fb-pixel Skip to main content

Debra Winger has no regrets for the road she’s taken

Tracy Letts and Debra Winger play a married couple in “The Lovers.”Robb Rosenfeld/A24

NEW YORK — What ever happened to Debra Winger? It’s a question that transfixed the moviegoing public for years.

One moment she was one of film’s most famous and formidable female actors, a wild child beloved for her combination of feistiness and vulnerability, who had picked up three Academy Award nominations in just 11 years (for “An Officer and a Gentleman,” “Terms of Endearment,” and “Shadowlands”). Then, poof, she was gone, having pulled one of the most talked-about vanishing acts in modern-day Hollywood.

But over the years, she’s often insisted that she didn’t quit or retire from the business.

“It was an organic thing,” Winger, now 61, says of her six-year film-acting hiatus between 1995 and 2001. “I think with anything you’re choosing or finding your way with, if it’s not pulling you forward a little bit, you’re going to feel like you’ve come to a dead end eventually.”


There’s still that honey-smoked, sandpaper-and-sexpot rasp that fills the room when Winger speaks. She’s fielding a reporter’s questions in a Manhattan hotel the morning after her new film, “The Lovers,” had its premiere at the Tribeca Film Festival. “You’ve got to feel that you’re reaching for something that extends further than your grasp,” she says. “Otherwise I think you feel tired and old at some point.”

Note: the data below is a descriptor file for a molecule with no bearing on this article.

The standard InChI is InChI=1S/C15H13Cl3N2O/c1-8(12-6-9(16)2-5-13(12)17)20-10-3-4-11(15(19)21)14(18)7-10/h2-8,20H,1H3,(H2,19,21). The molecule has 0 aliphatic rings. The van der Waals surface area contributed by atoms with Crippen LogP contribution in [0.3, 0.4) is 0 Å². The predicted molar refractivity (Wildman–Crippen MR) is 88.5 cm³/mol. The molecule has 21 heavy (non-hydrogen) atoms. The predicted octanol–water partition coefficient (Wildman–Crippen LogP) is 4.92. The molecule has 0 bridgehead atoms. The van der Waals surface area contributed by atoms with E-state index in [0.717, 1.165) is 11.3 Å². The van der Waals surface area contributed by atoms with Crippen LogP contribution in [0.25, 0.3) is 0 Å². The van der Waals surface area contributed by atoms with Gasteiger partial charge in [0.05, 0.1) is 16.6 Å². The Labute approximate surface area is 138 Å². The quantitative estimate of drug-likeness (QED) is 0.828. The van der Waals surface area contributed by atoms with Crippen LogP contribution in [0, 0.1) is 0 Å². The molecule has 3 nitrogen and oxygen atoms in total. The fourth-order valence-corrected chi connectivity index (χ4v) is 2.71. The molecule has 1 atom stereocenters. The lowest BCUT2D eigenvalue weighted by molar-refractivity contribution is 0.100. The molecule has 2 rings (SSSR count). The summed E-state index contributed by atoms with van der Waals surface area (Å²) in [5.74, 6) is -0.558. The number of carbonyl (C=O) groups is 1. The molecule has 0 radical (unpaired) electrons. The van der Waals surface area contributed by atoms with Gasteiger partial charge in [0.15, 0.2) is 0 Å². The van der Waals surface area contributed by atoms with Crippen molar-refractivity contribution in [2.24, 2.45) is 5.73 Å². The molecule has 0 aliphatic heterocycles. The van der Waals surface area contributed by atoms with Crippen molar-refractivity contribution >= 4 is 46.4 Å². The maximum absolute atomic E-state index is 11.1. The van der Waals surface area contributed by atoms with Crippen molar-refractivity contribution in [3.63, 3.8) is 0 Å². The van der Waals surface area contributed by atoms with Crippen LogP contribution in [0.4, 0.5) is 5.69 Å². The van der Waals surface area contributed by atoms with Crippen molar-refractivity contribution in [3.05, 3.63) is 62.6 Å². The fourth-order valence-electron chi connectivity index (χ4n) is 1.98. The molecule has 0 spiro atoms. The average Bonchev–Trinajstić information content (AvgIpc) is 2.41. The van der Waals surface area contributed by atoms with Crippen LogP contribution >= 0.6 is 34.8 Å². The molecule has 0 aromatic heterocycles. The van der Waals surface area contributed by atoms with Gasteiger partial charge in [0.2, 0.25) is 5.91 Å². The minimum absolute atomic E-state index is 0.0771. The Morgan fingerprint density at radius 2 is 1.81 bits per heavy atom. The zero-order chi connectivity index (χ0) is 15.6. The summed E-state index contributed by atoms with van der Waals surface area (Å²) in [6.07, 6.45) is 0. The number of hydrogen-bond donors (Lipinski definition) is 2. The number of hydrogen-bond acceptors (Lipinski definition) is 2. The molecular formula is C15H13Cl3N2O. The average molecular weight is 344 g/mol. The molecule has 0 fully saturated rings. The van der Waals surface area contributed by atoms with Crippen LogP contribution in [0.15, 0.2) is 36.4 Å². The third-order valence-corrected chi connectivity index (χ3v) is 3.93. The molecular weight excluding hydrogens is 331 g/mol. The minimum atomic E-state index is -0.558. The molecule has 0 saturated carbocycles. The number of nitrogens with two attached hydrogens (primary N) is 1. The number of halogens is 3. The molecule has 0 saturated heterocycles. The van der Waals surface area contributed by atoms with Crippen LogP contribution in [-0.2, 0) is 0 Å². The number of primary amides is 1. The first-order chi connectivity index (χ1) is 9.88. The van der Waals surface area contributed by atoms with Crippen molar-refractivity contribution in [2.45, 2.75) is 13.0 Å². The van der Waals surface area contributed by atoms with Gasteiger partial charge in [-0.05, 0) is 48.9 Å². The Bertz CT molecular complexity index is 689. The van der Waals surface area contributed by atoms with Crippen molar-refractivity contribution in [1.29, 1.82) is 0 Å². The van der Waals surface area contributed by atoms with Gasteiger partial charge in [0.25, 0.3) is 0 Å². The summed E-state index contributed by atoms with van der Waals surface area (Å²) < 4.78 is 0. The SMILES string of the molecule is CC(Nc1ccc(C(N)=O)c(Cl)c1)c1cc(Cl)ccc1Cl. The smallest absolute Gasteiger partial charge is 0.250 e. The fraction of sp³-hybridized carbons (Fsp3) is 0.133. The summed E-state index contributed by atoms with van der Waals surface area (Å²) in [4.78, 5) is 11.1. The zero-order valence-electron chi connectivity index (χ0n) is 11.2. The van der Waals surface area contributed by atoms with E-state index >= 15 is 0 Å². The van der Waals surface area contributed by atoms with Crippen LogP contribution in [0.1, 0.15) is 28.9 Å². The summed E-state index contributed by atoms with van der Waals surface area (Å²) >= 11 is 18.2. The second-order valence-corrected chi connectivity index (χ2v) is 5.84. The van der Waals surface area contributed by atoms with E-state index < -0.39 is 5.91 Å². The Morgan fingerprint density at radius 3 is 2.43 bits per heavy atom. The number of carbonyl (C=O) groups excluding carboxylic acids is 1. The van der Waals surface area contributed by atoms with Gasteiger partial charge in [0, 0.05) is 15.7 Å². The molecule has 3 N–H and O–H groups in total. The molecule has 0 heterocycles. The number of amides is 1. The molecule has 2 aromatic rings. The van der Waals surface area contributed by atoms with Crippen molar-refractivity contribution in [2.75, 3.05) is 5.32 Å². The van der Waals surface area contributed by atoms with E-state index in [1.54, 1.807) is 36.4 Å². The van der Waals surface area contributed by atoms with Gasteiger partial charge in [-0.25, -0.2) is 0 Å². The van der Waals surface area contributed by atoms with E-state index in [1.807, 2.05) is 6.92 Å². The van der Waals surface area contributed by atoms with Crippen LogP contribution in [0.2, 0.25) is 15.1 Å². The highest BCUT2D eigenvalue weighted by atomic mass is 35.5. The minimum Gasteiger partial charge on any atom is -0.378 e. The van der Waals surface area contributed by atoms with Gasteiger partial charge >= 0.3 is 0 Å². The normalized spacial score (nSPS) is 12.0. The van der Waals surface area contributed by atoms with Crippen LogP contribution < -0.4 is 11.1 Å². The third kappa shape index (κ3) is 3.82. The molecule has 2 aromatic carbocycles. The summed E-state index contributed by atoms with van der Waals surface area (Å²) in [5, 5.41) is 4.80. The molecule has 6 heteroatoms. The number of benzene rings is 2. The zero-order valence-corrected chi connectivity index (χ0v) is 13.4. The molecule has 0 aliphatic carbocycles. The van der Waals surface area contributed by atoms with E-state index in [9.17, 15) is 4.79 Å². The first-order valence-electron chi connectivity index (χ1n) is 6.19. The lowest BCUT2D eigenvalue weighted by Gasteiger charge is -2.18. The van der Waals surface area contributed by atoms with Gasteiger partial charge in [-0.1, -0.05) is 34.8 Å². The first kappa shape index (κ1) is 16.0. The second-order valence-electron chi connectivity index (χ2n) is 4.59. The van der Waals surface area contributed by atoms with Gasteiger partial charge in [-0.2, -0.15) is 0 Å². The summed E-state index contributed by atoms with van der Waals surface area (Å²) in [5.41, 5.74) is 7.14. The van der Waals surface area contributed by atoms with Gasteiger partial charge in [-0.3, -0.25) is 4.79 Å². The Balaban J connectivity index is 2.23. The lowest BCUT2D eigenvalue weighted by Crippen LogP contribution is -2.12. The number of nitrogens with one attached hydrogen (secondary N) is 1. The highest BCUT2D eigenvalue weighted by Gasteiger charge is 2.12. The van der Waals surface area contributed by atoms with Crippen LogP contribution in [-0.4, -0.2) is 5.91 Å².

While she always loved acting, she says she’d become disenchanted with the business and resented the compromises actors have to make to stay on the treadmill of the Hollywood machine. She also wasn’t finding a “fierceness” in the parts she was offered.

“I had reached my sell-by date on perky,” says Winger, who remains as feisty as ever, with her famously wicked wit still in full snark. “There weren’t stories I wanted to tell. It’s so much better now with television and roles for women.”


Indeed, the woman who walked away from Hollywood has been slowly winding her way back. She just wrapped her second season as the straight-talking, saloon-keeper matriarch on Netflix’s dysfunctional family sitcom “The Ranch” with Ashton Kutcher and Sam Elliott.

She’s also making an anticipated return to the big screen with “The Lovers,” a barbed yet surprisingly buoyant comedy that centers on a long-married couple stuck in a desiccated marriage. Written and directed by Azazel Jacobs (“Terri,” HBO’s “Doll & Em”), the film opens in Boston on Friday.

During Winger’s years away from show business, she was busy raising three sons and running a working farm with her husband, the actor Arliss Howard, in a small Hudson Valley town. She also spent an extended period of time in Cambridge. She taught a course on the Literature of Social Reflection at Harvard and acted at the American Repertory Theatre in Paula Vogel’s “How I Learned to Drive” in 1998 and Chekhov’s “Ivanov” in 1999, both opposite her husband.

“I look back on that time very fondly,” Winger says. “Life seemed pretty perfect there. I just remember my husband and I riding bikes across Harvard Yard to our jobs, and I thought, well, this is the good life.”

Winger eventually returned to making movies, but it still takes a lot for her to say yes. Howard pleaded with her to play a repressed mother estranged from her family in his 2002 directorial debut, “Big Bad Love.” She created a stir with her brief but memorable turn as the icily detached mother-of-the-bride in Jonathan Demme’s 2008 film “Rachel Getting Married,” with the New York Times praising her for “lifting the film onto another plane altogether,” and appeared in a well-received recurring arc on HBO’s therapy drama “In Treatment” in 2010 as an actress grappling with aging and memory loss.